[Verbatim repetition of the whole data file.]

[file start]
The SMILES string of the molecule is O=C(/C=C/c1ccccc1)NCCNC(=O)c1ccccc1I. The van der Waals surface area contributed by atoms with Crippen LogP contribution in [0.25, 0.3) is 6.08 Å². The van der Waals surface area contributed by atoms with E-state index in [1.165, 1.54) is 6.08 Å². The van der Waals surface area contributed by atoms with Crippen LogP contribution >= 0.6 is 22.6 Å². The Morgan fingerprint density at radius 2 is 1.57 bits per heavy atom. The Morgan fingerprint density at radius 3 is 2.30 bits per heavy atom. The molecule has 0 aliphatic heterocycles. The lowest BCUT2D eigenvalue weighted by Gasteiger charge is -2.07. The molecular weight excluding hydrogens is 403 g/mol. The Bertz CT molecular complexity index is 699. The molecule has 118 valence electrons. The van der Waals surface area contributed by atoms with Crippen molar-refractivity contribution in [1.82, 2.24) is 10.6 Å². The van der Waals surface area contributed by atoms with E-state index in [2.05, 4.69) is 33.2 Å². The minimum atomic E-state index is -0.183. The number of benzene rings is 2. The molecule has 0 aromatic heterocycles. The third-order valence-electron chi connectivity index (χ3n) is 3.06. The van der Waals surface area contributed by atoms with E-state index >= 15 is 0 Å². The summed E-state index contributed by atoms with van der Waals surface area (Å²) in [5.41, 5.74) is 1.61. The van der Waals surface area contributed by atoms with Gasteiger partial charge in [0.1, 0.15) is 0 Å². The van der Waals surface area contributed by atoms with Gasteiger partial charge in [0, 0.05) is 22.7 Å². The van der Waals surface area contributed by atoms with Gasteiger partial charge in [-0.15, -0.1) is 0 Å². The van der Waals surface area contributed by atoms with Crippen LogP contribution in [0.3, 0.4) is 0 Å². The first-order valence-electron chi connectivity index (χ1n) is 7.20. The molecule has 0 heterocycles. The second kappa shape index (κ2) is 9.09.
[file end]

The SMILES string of the molecule is O=C(/C=C/c1ccccc1)NCCNC(=O)c1ccccc1I. The van der Waals surface area contributed by atoms with Crippen LogP contribution in [0.25, 0.3) is 6.08 Å². The van der Waals surface area contributed by atoms with E-state index in [1.165, 1.54) is 6.08 Å². The van der Waals surface area contributed by atoms with Crippen LogP contribution >= 0.6 is 22.6 Å². The Morgan fingerprint density at radius 2 is 1.57 bits per heavy atom. The Morgan fingerprint density at radius 3 is 2.30 bits per heavy atom. The molecule has 0 aliphatic heterocycles. The lowest BCUT2D eigenvalue weighted by Gasteiger charge is -2.07. The molecular weight excluding hydrogens is 403 g/mol. The Bertz CT molecular complexity index is 699. The molecule has 118 valence electrons. The van der Waals surface area contributed by atoms with Crippen molar-refractivity contribution in [1.82, 2.24) is 10.6 Å². The van der Waals surface area contributed by atoms with E-state index in [2.05, 4.69) is 33.2 Å². The minimum atomic E-state index is -0.183. The number of benzene rings is 2. The molecule has 0 aromatic heterocycles. The third-order valence-electron chi connectivity index (χ3n) is 3.06. The van der Waals surface area contributed by atoms with E-state index >= 15 is 0 Å². The summed E-state index contributed by atoms with van der Waals surface area (Å²) in [5.41, 5.74) is 1.61. The van der Waals surface area contributed by atoms with Gasteiger partial charge in [0.1, 0.15) is 0 Å². The van der Waals surface area contributed by atoms with Gasteiger partial charge in [0, 0.05) is 22.7 Å². The van der Waals surface area contributed by atoms with Gasteiger partial charge in [-0.15, -0.1) is 0 Å². The van der Waals surface area contributed by atoms with Crippen LogP contribution in [0.3, 0.4) is 0 Å². The first-order valence-electron chi connectivity index (χ1n) is 7.20. The molecule has 0 heterocycles. The second kappa shape index (κ2) is 9.09.